A wonderful charity event called the World Hunger Bowl was Nov. 12 at the Aliso Creek Inn and Golf Course in Laguna Beach.
The World Hunger Bowl is the brainchild of Faye Chapman, Laguna Beach resident and champion for the homeless. About 200 Laguna Beach residents and outsiders attended this annual event, which raises money for the Laguna Beach homeless through a silent auction of bowls created in the past year by world renowned artists, local artists and volunteers.
Several of the bowls were truly one-of-a-kind works of art created by famous artists such as Wyland, Marlo Bartels and Guionette Wise. Consequently, the bidding became quite heated and competitive. This charitable spirit resulted in increased donations of which nearly 100% will be given to the Laguna Relief and Resource Center to help the homeless.
Several local restaurants including K'ya, Sapphire, Sun Dried Tomato, French 75, Mozambique and the Aliso Creek Inn were kind enough to donate their time and effort by making exotic soup which they served up hot to the hungry bidders. Auntie Mary's Sweetery made the most scrumptious cupcakes.
However, our hats must be taken off and our applause must be directed to Faye who worked tirelessly throughout the year to make this event happen. Nice job, Faye, and I hope the World Hunger Bowl will continue well into the future.
Thanks, Faye, for the Hunger Bowl
On behalf of all of us at the Laguna Resource Center, I want to thank Faye Chapman for organizing and operating the World Hunger Bowl fundraiser Nov. 12 at the Aliso Creek Inn. Over the years, Faye's tireless dedication to helping the homeless has enabled the center to provide food, clothing and medical services to the less fortunate in our community. We are deeply grateful for her service.
The writer is chairman of the Laguna Resource Center.
What about palms that grow too high?
In a recent edition of the Coastline Pilot, Dave Connell presented an excellent review of the previous community supported efforts to address view blocking trees with "Fight for views could have used some help" (Sept. 30).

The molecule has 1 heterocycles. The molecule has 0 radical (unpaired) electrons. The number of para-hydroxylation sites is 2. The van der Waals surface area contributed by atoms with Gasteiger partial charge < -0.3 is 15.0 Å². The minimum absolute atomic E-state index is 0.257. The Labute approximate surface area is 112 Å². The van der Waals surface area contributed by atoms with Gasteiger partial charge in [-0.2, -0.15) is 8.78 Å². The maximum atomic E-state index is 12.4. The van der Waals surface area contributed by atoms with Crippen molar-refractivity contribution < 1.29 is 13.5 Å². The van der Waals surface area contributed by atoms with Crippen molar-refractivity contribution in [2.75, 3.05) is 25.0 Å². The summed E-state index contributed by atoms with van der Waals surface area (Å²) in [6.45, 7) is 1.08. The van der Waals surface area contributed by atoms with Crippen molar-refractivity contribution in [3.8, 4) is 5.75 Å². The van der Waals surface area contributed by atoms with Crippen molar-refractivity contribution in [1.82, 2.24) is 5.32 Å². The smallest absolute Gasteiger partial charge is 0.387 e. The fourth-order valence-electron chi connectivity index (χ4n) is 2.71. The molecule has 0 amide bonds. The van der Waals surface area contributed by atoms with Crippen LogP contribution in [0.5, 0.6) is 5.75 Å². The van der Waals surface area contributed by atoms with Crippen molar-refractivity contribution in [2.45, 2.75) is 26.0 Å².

I was one of those who was involved in the widely supported efforts in 1993-94 to address securing a view preservation ordinance — the single most divisive neighborhood issue in Laguna Beach only to have it watered down by special interest influence on members of the then-City Council.
As Connell correctly pointed out, two worthwhile spinoffs did occur: a hedge ordinance, which fortunately just returned to the original simplified process without everyone in the neighborhood involved; and the pre-approval of landscape plans.
I have co-existed on Summit Ridge for 31 years with numerous tall, yet trimmable eucalyptus and other reduce-able height trees. However, the gradual arrival of no less than 27 more-than-two-stories tall (many others are still below 4- to 10-feet tall) untoppable palms, and in the near future yuccas, are in various stages of blocking the uphill owners' previously enjoyed unobstructed ocean, downtown and Bluebird Canyon views.
Where are the reviews of the landscape plans on the increasing use of decorative palms that eventually grow to the moon and effective enforcement of subsequent unapproved, view-blocking plantings for new residences and remodels? On Van Dyke Drive alone, it took the city more than two years to successfully enforce a documented violation of a specific height restriction on a "row" of spite eucalyptus, their palm was not included, which was a specific condition of a remodel permit. Another new residence's plans went all the way to the council to successfully preserve a neighbor's ocean view that has since been canceled out by the height of unapproved subsequent vegetation to include palms.
Short of expensive legal actions, how do you get people to voluntarily relocate poorly located, new decorative palms or "remove" their inevitable excessively tall palm trees that cannot be shortened without killing them — especially when they are already resistant to offers to assist and even cover all of the associated costs of addressing view-blocking vegetation?
One of my immediate neighbors with seven intentionally planted and now mature tall palms seriously wants to be paid $10,000 per palm to remove them.
It is historically recognized that the council has not had the political will to address view-blocking vegetation and the city is reluctant to enforce those avenues that are available to them on this third-rail subject that also includes the proliferation of bold coyotes (we will have to wait until someone is attacked), and the increasing number of privately posted "no parking" signs on public parking areas on the street in front of residences as new parking restrictions infiltrate into every neighborhood all over town.
Unfortunately, the only option continues to be supporting and electing independent people to the council who will actually commit to and actively pursue securing necessary overdue effective solutions on these divisive subjects as opposed to the routine lip service during every election campaign and yet one more study of the previous studies.
Perhaps we could start with an easier more limited subject: palm trees that cannot be topped.
Donald W.A. Smith